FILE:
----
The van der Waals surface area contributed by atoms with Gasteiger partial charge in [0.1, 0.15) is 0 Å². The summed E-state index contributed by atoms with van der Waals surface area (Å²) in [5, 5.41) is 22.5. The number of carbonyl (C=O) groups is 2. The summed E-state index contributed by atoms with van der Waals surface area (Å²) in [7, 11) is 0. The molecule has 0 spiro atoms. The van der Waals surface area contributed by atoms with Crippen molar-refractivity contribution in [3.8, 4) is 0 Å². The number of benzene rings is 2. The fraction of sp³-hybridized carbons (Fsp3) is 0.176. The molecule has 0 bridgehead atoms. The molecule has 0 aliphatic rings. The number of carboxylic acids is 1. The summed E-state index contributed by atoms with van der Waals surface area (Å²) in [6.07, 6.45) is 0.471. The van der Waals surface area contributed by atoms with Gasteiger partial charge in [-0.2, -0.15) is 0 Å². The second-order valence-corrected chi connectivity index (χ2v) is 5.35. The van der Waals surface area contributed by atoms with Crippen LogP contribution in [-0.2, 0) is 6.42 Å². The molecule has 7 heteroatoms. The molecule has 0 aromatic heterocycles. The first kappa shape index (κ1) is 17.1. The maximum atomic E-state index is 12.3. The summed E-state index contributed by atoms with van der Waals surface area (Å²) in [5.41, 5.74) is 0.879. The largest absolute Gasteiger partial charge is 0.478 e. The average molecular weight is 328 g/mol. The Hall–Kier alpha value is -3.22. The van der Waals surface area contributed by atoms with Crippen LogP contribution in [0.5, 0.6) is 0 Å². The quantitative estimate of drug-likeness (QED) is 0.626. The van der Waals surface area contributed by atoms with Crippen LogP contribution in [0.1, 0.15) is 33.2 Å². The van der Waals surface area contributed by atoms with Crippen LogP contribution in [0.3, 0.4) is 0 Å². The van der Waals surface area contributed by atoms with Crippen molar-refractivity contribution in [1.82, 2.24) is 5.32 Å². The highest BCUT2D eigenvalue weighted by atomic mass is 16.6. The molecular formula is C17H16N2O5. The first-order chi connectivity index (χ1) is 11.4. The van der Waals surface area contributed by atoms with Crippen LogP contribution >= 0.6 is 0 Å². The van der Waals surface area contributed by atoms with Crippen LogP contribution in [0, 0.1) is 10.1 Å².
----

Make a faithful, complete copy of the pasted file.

The van der Waals surface area contributed by atoms with Gasteiger partial charge in [0.1, 0.15) is 0 Å². The summed E-state index contributed by atoms with van der Waals surface area (Å²) in [5, 5.41) is 22.5. The number of carbonyl (C=O) groups is 2. The summed E-state index contributed by atoms with van der Waals surface area (Å²) in [7, 11) is 0. The molecule has 0 spiro atoms. The van der Waals surface area contributed by atoms with Crippen molar-refractivity contribution in [3.8, 4) is 0 Å². The number of benzene rings is 2. The fraction of sp³-hybridized carbons (Fsp3) is 0.176. The molecule has 0 bridgehead atoms. The molecule has 0 aliphatic rings. The number of carboxylic acids is 1. The summed E-state index contributed by atoms with van der Waals surface area (Å²) in [6.07, 6.45) is 0.471. The van der Waals surface area contributed by atoms with Gasteiger partial charge in [-0.2, -0.15) is 0 Å². The second-order valence-corrected chi connectivity index (χ2v) is 5.35. The van der Waals surface area contributed by atoms with Crippen LogP contribution in [-0.2, 0) is 6.42 Å². The molecule has 7 heteroatoms. The molecule has 0 aromatic heterocycles. The first kappa shape index (κ1) is 17.1. The maximum atomic E-state index is 12.3. The summed E-state index contributed by atoms with van der Waals surface area (Å²) in [5.41, 5.74) is 0.879. The largest absolute Gasteiger partial charge is 0.478 e. The average molecular weight is 328 g/mol. The Hall–Kier alpha value is -3.22. The van der Waals surface area contributed by atoms with Crippen LogP contribution in [0.5, 0.6) is 0 Å². The quantitative estimate of drug-likeness (QED) is 0.626. The van der Waals surface area contributed by atoms with Crippen LogP contribution in [0.1, 0.15) is 33.2 Å². The van der Waals surface area contributed by atoms with Crippen LogP contribution in [0.3, 0.4) is 0 Å². The van der Waals surface area contributed by atoms with Crippen molar-refractivity contribution in [1.82, 2.24) is 5.32 Å². The highest BCUT2D eigenvalue weighted by atomic mass is 16.6. The molecular formula is C17H16N2O5. The first-order chi connectivity index (χ1) is 11.4. The van der Waals surface area contributed by atoms with Crippen LogP contribution >= 0.6 is 0 Å². The van der Waals surface area contributed by atoms with Crippen LogP contribution in [0, 0.1) is 10.1 Å².